We’re all very familiar with the ubiquitous USB flash drive, or thumb drive. It’s a convenient way to copy files around. But there could be other use cases for them. Some people, like myself, use them as a boot drive replacement, instead of using a hard disk drive. For this purpose, this SanDisk Ultra Fit Flash Drive is excellent.
If you find this strange, that I use a USB flash drive as a boot drive instead of a proper hard disk drive, let me explain. When you run an embedded or appliance type of system, the operating system that is installed is relatively small, sometimes even fitting in just 4 GB of space. These systems don’t often need to use their boot drive after the operating system has been fully loaded and running, so the slower speeds of cheap USB flash drives don’t even matter at all.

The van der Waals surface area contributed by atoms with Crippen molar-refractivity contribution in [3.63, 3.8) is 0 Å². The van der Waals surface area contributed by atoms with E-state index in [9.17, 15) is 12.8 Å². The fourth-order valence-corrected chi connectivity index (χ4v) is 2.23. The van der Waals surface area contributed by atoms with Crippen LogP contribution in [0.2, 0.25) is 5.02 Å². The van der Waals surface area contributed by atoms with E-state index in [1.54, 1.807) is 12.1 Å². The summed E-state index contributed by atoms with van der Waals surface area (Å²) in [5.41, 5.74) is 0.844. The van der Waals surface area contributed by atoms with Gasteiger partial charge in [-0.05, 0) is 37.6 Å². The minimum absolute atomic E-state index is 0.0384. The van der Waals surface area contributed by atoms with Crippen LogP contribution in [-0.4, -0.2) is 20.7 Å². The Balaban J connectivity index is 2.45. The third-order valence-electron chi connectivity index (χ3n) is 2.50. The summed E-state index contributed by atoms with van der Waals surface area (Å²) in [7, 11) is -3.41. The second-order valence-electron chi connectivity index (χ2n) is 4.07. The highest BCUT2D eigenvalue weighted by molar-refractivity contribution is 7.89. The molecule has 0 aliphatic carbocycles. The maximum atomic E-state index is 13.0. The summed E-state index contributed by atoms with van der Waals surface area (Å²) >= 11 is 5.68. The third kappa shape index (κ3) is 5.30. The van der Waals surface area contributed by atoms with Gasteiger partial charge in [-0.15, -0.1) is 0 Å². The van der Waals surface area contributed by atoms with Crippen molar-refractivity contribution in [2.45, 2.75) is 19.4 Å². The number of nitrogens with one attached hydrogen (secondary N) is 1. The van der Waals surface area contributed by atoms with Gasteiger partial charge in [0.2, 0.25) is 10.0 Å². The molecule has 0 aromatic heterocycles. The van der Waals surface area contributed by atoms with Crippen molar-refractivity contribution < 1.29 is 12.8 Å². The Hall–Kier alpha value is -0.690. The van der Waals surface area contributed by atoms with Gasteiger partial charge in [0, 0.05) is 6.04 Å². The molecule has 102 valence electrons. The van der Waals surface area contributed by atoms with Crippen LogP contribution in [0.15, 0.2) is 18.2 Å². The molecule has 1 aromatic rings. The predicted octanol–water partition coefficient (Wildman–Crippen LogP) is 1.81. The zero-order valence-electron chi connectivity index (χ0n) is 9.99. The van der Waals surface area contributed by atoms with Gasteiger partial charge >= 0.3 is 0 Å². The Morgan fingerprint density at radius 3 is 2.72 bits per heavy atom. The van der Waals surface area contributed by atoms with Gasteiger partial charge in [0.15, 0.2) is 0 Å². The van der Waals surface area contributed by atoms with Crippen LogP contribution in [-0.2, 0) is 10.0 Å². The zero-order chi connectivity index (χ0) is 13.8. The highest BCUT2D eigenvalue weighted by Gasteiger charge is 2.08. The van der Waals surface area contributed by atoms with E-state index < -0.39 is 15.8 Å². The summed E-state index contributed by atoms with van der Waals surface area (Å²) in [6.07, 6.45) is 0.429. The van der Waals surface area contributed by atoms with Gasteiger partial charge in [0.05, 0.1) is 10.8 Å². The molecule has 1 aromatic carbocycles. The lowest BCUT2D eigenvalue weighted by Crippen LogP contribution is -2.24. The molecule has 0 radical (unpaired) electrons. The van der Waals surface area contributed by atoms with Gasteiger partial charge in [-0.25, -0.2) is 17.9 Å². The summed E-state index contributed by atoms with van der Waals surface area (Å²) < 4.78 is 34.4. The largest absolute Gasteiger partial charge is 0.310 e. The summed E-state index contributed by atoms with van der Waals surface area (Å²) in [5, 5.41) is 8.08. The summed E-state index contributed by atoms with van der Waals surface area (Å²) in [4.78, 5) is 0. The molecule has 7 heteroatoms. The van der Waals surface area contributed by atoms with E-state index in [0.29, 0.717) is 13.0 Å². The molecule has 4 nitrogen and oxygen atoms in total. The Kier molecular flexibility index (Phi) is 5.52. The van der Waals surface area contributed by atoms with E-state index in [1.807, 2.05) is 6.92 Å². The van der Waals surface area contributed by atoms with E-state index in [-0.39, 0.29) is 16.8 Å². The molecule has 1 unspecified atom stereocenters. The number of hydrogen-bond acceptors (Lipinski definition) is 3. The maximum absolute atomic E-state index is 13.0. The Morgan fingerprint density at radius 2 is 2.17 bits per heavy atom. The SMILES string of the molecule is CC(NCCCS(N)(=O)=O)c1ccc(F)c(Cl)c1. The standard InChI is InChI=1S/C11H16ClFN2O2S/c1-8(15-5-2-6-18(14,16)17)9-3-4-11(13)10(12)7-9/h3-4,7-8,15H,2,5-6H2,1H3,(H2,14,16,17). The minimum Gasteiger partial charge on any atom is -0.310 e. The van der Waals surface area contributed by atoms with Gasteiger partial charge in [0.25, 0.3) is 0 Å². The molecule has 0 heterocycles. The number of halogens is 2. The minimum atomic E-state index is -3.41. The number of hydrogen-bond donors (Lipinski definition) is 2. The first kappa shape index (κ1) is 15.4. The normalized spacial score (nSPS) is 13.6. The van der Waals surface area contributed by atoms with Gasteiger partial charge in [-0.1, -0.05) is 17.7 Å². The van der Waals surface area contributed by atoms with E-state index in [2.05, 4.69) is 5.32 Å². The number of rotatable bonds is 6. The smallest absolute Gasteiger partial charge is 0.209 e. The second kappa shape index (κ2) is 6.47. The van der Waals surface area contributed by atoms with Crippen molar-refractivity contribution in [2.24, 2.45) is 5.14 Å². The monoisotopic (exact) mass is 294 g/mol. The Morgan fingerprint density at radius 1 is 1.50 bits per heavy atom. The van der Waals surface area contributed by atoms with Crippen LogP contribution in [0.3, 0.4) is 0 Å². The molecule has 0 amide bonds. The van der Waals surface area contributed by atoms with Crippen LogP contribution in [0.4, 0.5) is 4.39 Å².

The SanDisk Ultra Fit Flash Drive isn’t exactly a slow coach. It supports USB 3.0 interface with speeds up to 130 MB/s. This is typically faster than the average conventional hard disk drive. More importantly, however, is that the SanDisk Ultra Fit Flash Drive is so small that they are even hardly noticeable.
As you observe in the photo above, the SanDisk Ultra Fit Flash Drive doesn’t stick out much from the USB 3.0 port.
Apart from the above reason that one might not need that big a boot drive for embedded or appliance systems, in my case, there is a stronger reason. I want to preserve as many SATA ports as possible. This is a FreeNAS system, a network attached storage box. I want to be able to connect as many hard disk drives as possible, so that I can maximise data storage space.
Giving up a SATA port for a drive used to store the FreeNAS operating system is too costly. A tiny USB flash drive like this works perfectly in this case.